Kingman loses an icon to cancer
Community rallied around John Bathauer as he fought disease
Kingman Little League North celebrated the start of the new season Saturday while also celebrating the life of one of their own.
John Bathauer, a parent, coach, board member and former president of Kingman North, lost his battle with an aggressive form of melanoma skin cancer Friday. He was 46.
His family was there for the opening the ceremonies, and his youngest boys, Mike and Matt, threw out the ceremonial first pitch - something that their father was originally scheduled to do.
"We are going to dedicate our season to him," North president Lee Pitts said.
North players will wear a special patch for the rest of the regular season and possibly during the All Star tournaments, if Pitts can get it approved by District 9.
While Bathauer was involved with so many youth sports leagues throughout Kingman, it was North Little League where he made his mark, serving as a board member for a number of years along with becoming president. He coached the North 10-11 All Star team to a District 9 championship last summer.
"He's always been an integral part of Kingman North," Pitts said. "(Saturday) I was lost trying to think of what I'm going to say, and remembered John would say, 'It will be OK, Lee, it will be OK.' That's just how he was. Everything is going to be OK. Everything is going to be alright."
A fan of Kingman
Growing up in Kingman, Bathauer developed a lot of connections, and he wouldn't hesitate to use them to get teams sponsors or help out in other ways. It was also Bathauer's connections and drive that helped Kingman Little League host district tournaments, which also helped bring in revenue to the city.
"He's always pushed because we always have the best fields, the best weather," Pitts said. "He just wanted to make baseball something for all the kids - not just our kids but all the kids around.
"He just thinks that Kingman was the best."
The people of Kingman have also shown Bathauer that he was the best, with various fundraisers including a golf tournament last month that went beyond the $15,000 expectation to raise just over $35,000 for his family.
"How did this small community raise $35,000 for a family?" John's wife Anne said a few days after the golf event. "John says, 'Anyone who bags on Kingman, I-40 is right there and you can get on it.' Because what the community has done this weekend and what they have done is just amazing."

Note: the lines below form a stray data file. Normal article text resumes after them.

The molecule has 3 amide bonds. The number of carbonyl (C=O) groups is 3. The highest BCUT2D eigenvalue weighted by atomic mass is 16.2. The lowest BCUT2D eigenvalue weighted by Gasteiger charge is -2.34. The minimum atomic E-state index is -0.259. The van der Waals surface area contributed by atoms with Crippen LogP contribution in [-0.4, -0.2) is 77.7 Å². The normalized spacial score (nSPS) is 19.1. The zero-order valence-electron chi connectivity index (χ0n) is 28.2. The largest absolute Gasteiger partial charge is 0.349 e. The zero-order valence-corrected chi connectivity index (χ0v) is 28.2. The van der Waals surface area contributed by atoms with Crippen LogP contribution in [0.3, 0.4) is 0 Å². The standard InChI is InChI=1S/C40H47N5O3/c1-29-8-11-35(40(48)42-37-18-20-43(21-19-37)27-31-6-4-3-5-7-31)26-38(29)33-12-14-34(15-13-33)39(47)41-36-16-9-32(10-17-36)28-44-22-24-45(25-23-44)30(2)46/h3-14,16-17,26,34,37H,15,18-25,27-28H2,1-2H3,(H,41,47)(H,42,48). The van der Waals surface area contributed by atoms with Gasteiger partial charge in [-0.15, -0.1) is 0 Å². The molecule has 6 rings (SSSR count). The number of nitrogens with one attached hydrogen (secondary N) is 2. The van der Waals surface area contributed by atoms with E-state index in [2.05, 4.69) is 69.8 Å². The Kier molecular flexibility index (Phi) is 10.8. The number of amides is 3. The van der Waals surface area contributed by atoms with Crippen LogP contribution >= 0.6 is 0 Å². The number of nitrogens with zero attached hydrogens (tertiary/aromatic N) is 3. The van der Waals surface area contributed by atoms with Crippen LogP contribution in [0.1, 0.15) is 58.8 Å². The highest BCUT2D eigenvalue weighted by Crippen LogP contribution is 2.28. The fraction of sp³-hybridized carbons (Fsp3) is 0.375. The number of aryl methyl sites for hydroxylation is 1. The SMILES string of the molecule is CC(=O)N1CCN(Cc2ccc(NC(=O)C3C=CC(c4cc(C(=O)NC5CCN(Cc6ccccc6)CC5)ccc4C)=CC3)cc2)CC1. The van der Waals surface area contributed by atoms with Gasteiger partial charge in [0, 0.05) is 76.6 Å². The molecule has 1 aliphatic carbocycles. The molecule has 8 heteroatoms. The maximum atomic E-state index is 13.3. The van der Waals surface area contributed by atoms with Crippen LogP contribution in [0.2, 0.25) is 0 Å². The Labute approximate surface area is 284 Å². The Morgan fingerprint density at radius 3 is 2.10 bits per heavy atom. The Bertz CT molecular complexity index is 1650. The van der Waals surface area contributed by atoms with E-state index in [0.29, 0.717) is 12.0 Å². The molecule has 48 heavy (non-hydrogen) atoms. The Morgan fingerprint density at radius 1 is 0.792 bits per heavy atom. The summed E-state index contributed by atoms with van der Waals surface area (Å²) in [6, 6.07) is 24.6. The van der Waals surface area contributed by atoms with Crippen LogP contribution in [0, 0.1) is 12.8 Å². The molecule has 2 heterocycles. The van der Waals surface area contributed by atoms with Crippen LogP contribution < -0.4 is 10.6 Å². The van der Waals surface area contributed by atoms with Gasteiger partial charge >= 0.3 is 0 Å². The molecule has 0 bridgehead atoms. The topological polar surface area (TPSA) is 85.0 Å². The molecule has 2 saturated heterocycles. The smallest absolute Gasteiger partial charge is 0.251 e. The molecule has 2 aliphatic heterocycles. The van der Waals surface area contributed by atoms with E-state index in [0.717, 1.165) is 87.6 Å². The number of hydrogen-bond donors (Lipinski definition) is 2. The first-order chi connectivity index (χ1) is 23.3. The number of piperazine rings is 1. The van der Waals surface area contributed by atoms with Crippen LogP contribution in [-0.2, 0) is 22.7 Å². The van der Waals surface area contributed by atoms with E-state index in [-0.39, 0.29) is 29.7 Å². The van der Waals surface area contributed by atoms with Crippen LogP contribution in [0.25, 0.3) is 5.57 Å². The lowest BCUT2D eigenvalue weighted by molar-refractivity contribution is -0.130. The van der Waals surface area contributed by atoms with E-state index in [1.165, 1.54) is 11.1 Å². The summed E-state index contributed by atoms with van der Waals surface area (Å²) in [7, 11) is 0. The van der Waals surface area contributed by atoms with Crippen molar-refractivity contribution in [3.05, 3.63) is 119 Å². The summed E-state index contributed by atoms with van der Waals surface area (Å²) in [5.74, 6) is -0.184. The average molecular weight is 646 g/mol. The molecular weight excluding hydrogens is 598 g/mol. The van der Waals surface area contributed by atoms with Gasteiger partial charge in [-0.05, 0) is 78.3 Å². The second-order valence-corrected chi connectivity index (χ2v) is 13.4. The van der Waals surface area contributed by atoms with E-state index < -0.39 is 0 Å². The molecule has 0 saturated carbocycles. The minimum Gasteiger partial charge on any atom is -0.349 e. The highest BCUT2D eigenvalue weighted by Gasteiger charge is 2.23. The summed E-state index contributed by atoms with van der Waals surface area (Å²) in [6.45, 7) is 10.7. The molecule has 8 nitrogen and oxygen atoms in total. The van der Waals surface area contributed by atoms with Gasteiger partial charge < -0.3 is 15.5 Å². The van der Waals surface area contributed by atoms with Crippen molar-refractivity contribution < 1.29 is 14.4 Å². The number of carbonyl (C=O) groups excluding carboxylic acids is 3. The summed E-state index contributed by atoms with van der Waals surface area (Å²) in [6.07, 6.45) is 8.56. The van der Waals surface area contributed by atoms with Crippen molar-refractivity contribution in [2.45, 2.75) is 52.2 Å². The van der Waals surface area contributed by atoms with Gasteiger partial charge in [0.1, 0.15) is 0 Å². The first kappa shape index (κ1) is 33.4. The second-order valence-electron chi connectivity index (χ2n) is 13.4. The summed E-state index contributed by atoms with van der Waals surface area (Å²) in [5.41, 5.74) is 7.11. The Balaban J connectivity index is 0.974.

Bathauer was first diagnosed with melanoma in 2009 but was treated and everything seemed fine until January, when an aggressive form appeared. Anne spoke of John's fighting spirit during a phone conversation with the Miner last month about the community support.
"He says he's going to thank them by beating this," said Anne in a phone interview with John listening in. "That's what he is doing. Every day he gets stronger and better."
While Bathauer will be remembered for all the lives he touched through Little League and the various other organizations that he was involved with, he will be best remembered as a loving husband to his wife Anne and father to his children, Josh, Jessica, Jenny, Alexis, Mike and Matt, and the countless activities that he would have his kids involved with. It's something that Pitts remembers having a conversation with John about.
"We would joke and laugh and I would be, 'Oh my goodness John, you have your kids involved in everything.' He was like, 'I have to keep those boys busy, I have to keep them slim. If there not busy, they will plump out.' That's just John, he was active with the boys."
Along with coaching his twin boys on last year's 10-11 All Star team, he also took the opportunity to take them to last summer's Major League Baseball All-Star Game in Phoenix, a special moment for both father and sons.
"This will be the best trip ever," Mike Bathauer told the Miner last July. "This is my first All-Star Game and his, too. He hasn't been to one in 46 years. I'm just hoping it's going to be a better time than anything else. I'm pretty sure I'm going to remember this for a long time."
As news broke of John's passing Friday the full magnitude of John's legacy was being felt beyond the city limits. Pitts has been getting calls and texts from coaches in Lake Havasu offering condolences.
"He has not only touched kids here in Kingman, but throughout, where ever he has gone. He's just left a mark wherever he was," Pitts said.
It's also a mark that will never be replaced.
"He's been so involved. Yeah, you get parents who bring their kids out to the park and stuff like that," Pitts said. "John just jumped in. It was like he was determined that he was going to be involved."